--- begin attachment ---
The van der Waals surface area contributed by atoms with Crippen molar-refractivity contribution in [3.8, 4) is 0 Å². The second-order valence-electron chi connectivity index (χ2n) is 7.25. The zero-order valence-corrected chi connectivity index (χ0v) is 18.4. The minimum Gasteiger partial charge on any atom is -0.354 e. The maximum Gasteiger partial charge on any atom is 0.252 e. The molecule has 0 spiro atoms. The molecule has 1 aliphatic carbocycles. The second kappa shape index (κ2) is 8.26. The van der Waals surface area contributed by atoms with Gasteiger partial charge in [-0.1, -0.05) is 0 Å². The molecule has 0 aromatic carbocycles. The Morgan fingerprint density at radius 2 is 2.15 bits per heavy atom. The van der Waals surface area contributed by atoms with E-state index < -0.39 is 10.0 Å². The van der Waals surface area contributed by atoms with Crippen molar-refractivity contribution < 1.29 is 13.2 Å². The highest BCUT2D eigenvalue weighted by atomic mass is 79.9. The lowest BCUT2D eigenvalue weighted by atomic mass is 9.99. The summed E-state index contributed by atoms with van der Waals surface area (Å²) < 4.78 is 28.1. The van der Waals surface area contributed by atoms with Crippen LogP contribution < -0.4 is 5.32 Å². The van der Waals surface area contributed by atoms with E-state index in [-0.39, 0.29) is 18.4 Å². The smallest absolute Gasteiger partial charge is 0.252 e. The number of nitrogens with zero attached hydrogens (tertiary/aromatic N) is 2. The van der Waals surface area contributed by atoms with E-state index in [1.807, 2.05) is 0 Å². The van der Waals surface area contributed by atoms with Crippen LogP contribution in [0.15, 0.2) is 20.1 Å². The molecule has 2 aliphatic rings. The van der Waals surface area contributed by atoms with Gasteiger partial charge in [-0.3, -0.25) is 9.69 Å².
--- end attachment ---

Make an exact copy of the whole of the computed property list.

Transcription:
The van der Waals surface area contributed by atoms with Crippen molar-refractivity contribution in [3.8, 4) is 0 Å². The second-order valence-electron chi connectivity index (χ2n) is 7.25. The zero-order valence-corrected chi connectivity index (χ0v) is 18.4. The minimum Gasteiger partial charge on any atom is -0.354 e. The maximum Gasteiger partial charge on any atom is 0.252 e. The molecule has 0 spiro atoms. The molecule has 1 aliphatic carbocycles. The second kappa shape index (κ2) is 8.26. The van der Waals surface area contributed by atoms with Gasteiger partial charge in [-0.1, -0.05) is 0 Å². The molecule has 0 aromatic carbocycles. The Morgan fingerprint density at radius 2 is 2.15 bits per heavy atom. The van der Waals surface area contributed by atoms with E-state index < -0.39 is 10.0 Å². The van der Waals surface area contributed by atoms with Crippen molar-refractivity contribution < 1.29 is 13.2 Å². The highest BCUT2D eigenvalue weighted by atomic mass is 79.9. The lowest BCUT2D eigenvalue weighted by atomic mass is 9.99. The summed E-state index contributed by atoms with van der Waals surface area (Å²) < 4.78 is 28.1. The van der Waals surface area contributed by atoms with Crippen LogP contribution < -0.4 is 5.32 Å². The van der Waals surface area contributed by atoms with E-state index in [-0.39, 0.29) is 18.4 Å². The smallest absolute Gasteiger partial charge is 0.252 e. The number of nitrogens with zero attached hydrogens (tertiary/aromatic N) is 2. The van der Waals surface area contributed by atoms with E-state index in [1.807, 2.05) is 0 Å². The van der Waals surface area contributed by atoms with Crippen LogP contribution in [0.15, 0.2) is 20.1 Å². The molecule has 2 aliphatic rings. The van der Waals surface area contributed by atoms with Gasteiger partial charge in [-0.3, -0.25) is 9.69 Å².